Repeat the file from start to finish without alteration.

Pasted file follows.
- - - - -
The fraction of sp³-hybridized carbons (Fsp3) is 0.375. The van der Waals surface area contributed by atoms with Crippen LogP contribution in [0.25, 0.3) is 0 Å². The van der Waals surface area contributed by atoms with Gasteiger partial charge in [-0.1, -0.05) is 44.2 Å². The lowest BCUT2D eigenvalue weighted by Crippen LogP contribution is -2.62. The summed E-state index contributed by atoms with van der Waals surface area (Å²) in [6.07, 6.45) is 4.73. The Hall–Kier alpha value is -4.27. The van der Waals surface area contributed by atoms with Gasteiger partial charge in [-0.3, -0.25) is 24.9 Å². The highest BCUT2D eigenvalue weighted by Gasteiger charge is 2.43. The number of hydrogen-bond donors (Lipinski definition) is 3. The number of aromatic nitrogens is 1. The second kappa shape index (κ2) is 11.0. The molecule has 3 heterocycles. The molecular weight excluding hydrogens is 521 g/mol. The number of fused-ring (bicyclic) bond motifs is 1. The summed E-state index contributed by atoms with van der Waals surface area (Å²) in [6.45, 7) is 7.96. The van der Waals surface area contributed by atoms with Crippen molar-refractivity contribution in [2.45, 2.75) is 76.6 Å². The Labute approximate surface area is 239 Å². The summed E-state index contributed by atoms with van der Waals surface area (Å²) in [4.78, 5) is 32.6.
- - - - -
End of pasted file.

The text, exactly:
The fraction of sp³-hybridized carbons (Fsp3) is 0.375. The van der Waals surface area contributed by atoms with Crippen LogP contribution in [0.25, 0.3) is 0 Å². The van der Waals surface area contributed by atoms with Gasteiger partial charge in [-0.1, -0.05) is 44.2 Å². The lowest BCUT2D eigenvalue weighted by Crippen LogP contribution is -2.62. The summed E-state index contributed by atoms with van der Waals surface area (Å²) in [6.07, 6.45) is 4.73. The Hall–Kier alpha value is -4.27. The van der Waals surface area contributed by atoms with Gasteiger partial charge in [-0.3, -0.25) is 24.9 Å². The highest BCUT2D eigenvalue weighted by Gasteiger charge is 2.43. The number of hydrogen-bond donors (Lipinski definition) is 3. The number of aromatic nitrogens is 1. The second kappa shape index (κ2) is 11.0. The molecule has 3 heterocycles. The molecular weight excluding hydrogens is 521 g/mol. The number of fused-ring (bicyclic) bond motifs is 1. The summed E-state index contributed by atoms with van der Waals surface area (Å²) in [6.45, 7) is 7.96. The van der Waals surface area contributed by atoms with Crippen molar-refractivity contribution in [2.45, 2.75) is 76.6 Å². The Labute approximate surface area is 239 Å². The summed E-state index contributed by atoms with van der Waals surface area (Å²) in [4.78, 5) is 32.6.